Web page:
Changes down the road are likely a long way out. They will capture the interest now, but I don’t expect to see anything major implemented any time soon. We should still give the suggestions so they can gauge interest, but keep in mind that it’s for the future.
TLDR : Quote “Thanks for the suggestion, we’ll let the team know.”
Might be a good idea not to make it sound like you work for GF.
ROFL! I’m quoting them. Does everything have to be made so difficult?
I’ll put quote marks on it or something…
Jules, I’m sorry, but you’re simply wrong. If the machine is capable of cutting in the same spot when you load a 20x12 SVG, it is capable of allowing the user to enter “1.0,2.175” in the UI and cut in the same spot.
Even besides that, just aligning things relative to each other would be a lot easier if we could type in their X and Y positions. I have little doubt that these features will be added eventually, because it’s not nearly as complicated as you imply, and it has nothing to do with whether or not there are limit switches. That’s why I tried to make it clear in my first response that these are two separate things. Of course my machine is not going to grow limit switches, that’s hardware that isn’t present and will never be in this model. Software changes, on the other hand… it’s a lot simpler to add what’s been suggested to the UI than to do all of images processing and convolution mapping to compensate for individual machines’ camera calibration.
I stopped responding here, because certain people need to have the last word, but it’s important to correct this misinformation that comes with a false air of authority.
Did you miss that part at the beginning where I clearly laid out that it was my interpretation of what was going on?
Poor little horsey…
Will never forget @marmak3261’s quote…about feeding France for 3 months with all the dead horses that have been beaten on this forum.
Well that’s obviously false. If it were true, people wouldn’t be asking for it to be an option.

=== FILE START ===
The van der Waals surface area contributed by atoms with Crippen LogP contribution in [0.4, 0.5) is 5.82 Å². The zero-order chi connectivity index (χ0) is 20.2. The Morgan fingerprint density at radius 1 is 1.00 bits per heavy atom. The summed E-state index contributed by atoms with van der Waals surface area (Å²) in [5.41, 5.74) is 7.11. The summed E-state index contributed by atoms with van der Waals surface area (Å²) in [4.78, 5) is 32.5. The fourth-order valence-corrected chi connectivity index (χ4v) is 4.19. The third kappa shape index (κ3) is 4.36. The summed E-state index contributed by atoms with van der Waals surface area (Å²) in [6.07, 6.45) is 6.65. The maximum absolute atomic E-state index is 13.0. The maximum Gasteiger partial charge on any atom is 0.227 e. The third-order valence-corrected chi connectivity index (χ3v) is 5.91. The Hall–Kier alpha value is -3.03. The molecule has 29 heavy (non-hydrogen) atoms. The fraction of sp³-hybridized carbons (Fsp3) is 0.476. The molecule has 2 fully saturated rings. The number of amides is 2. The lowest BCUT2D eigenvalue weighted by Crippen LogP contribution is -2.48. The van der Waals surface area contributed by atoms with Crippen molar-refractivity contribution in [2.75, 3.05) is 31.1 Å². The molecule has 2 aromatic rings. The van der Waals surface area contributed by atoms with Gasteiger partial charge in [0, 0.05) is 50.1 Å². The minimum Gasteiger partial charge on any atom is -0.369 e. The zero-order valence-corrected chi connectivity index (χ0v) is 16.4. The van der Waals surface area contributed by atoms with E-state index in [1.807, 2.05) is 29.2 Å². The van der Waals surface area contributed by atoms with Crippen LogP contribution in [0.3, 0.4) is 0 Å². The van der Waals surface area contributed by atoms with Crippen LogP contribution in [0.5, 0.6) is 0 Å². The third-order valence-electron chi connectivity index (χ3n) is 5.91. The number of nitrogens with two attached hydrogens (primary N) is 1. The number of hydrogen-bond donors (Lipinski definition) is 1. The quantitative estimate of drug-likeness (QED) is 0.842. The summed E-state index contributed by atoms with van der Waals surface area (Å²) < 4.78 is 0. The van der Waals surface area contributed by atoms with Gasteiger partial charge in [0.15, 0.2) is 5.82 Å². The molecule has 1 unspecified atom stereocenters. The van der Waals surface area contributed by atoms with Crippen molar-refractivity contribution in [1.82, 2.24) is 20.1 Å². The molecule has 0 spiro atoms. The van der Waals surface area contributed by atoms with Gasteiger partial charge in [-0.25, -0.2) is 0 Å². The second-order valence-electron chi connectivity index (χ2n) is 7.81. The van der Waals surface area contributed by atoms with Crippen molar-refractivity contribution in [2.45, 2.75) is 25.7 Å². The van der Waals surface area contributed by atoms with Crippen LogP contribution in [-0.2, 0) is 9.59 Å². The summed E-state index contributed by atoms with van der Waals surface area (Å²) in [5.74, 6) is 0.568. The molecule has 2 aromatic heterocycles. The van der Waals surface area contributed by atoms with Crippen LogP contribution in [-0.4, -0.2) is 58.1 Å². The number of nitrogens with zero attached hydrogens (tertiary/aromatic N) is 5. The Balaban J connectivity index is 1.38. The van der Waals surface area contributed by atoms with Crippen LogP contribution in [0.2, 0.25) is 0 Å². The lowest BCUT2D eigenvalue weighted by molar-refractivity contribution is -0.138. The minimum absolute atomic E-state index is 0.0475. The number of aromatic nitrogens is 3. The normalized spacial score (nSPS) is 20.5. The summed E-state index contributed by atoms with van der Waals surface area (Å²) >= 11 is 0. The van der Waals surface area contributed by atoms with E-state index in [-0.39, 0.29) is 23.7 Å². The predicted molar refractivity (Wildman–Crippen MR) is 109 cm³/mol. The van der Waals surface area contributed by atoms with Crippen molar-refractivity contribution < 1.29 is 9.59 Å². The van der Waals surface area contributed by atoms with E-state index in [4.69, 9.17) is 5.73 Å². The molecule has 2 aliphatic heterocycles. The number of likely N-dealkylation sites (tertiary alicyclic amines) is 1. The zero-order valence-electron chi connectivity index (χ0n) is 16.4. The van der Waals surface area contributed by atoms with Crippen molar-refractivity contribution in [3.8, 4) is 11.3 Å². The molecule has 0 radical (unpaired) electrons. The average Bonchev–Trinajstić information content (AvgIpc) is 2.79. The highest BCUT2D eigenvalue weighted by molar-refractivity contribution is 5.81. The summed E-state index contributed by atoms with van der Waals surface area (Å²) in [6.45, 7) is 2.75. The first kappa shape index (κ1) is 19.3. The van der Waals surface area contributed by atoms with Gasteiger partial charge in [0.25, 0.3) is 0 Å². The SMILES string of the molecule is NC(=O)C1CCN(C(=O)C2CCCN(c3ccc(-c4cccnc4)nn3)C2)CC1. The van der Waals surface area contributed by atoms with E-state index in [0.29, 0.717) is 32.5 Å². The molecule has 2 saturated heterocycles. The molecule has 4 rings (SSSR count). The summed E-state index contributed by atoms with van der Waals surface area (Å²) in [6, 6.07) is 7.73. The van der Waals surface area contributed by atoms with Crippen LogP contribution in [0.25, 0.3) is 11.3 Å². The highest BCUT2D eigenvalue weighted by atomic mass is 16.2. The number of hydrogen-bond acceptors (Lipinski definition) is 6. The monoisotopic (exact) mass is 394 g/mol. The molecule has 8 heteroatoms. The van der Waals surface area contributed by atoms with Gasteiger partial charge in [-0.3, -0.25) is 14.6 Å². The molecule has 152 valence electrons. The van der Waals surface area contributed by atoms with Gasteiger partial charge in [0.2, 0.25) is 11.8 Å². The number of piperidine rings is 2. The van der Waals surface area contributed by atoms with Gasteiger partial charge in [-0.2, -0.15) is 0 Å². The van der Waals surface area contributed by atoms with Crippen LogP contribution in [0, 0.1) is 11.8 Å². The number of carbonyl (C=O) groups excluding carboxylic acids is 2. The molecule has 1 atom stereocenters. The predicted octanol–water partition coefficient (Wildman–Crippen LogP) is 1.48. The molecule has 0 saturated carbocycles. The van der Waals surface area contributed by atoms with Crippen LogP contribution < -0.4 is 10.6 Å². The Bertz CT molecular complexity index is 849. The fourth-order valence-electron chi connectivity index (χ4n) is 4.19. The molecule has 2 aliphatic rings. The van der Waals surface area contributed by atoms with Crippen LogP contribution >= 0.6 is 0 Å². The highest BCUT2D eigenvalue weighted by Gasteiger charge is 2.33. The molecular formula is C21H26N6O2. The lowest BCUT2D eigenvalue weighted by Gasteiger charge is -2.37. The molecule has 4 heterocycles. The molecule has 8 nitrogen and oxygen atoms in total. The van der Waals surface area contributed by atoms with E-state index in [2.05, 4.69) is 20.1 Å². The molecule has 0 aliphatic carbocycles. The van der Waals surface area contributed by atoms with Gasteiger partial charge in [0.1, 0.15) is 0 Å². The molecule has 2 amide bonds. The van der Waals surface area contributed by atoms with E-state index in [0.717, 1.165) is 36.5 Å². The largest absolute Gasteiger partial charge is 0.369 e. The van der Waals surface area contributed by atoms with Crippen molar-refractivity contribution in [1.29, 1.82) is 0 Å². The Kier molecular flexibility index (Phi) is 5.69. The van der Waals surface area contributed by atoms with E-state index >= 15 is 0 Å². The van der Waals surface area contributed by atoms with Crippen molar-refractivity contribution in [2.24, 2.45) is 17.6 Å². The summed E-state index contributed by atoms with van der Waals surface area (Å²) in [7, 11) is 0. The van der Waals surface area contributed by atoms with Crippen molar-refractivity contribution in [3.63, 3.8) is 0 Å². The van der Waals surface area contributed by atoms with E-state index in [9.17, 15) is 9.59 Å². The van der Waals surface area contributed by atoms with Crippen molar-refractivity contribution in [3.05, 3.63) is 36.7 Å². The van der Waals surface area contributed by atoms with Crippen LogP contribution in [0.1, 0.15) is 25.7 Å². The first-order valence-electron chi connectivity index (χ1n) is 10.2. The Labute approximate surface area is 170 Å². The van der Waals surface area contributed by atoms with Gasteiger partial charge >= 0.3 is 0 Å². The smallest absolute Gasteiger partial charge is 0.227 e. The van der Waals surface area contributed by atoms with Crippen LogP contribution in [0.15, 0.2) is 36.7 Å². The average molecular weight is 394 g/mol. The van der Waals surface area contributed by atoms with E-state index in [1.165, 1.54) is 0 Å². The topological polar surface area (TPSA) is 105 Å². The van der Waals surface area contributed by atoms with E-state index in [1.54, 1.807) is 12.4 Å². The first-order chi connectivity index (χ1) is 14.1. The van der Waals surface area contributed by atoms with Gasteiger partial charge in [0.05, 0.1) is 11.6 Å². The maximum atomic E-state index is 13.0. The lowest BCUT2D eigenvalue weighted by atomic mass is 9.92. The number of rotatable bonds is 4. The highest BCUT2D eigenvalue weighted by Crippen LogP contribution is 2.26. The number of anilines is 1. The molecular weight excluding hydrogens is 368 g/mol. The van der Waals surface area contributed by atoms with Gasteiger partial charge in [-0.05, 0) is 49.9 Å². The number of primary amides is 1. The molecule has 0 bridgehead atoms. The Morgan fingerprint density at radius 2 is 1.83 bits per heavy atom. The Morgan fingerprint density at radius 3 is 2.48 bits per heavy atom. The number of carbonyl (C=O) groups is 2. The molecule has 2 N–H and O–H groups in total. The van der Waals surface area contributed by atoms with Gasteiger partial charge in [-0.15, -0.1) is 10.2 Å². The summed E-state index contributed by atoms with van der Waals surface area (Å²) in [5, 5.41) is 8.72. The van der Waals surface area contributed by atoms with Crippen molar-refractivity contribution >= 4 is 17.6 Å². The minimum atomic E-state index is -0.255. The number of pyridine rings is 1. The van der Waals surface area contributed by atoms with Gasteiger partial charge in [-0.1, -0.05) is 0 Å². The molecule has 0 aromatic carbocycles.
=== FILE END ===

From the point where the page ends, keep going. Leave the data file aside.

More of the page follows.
Regarding accuracy in placement, there is a helpful feature that I think is very clever for this system of visual placement.
The “nudge” feature where you can bump the placement with the arrow keys. The distance of the ‘bump’ diminishes with each increase in zoom level, allowing tighter incremental control.
I’m not posting this in argument for visual placement (which I happen to love), just to bring attention to another tool at your disposal.
I have seen, and am encouraged by the improvements that magically appear in the machine’s operation. From little things like the dimming lights when the lid opens, to others including extended fan operation after the job. It used to take an extended amount of time for the zoom, either in or out to respond. That is instant now.
Gratefully, the company decided to begin shipping with the software still in beta to cut our wait, and from all evidence the software team is actively attacking their task to improve user experience.
The company graciously provided this platform for our input because it is valuable to them in the product’s development - so keep on providing your input for the sake of a better glowforge!
True, mechanical limit switches break if slammed against, optical limit switches would solve that problem. Mechanical ones could have been made easy to replace by the user. It ain’t rocket science.
If anything they should have installed them to avoid head banging, and could have been used as a fallback if camera alignment fails. Like if it can’t find the head after trying to find it for 60 seconds, run to what it thinks is 0,0, and let the limit switches take up the slack.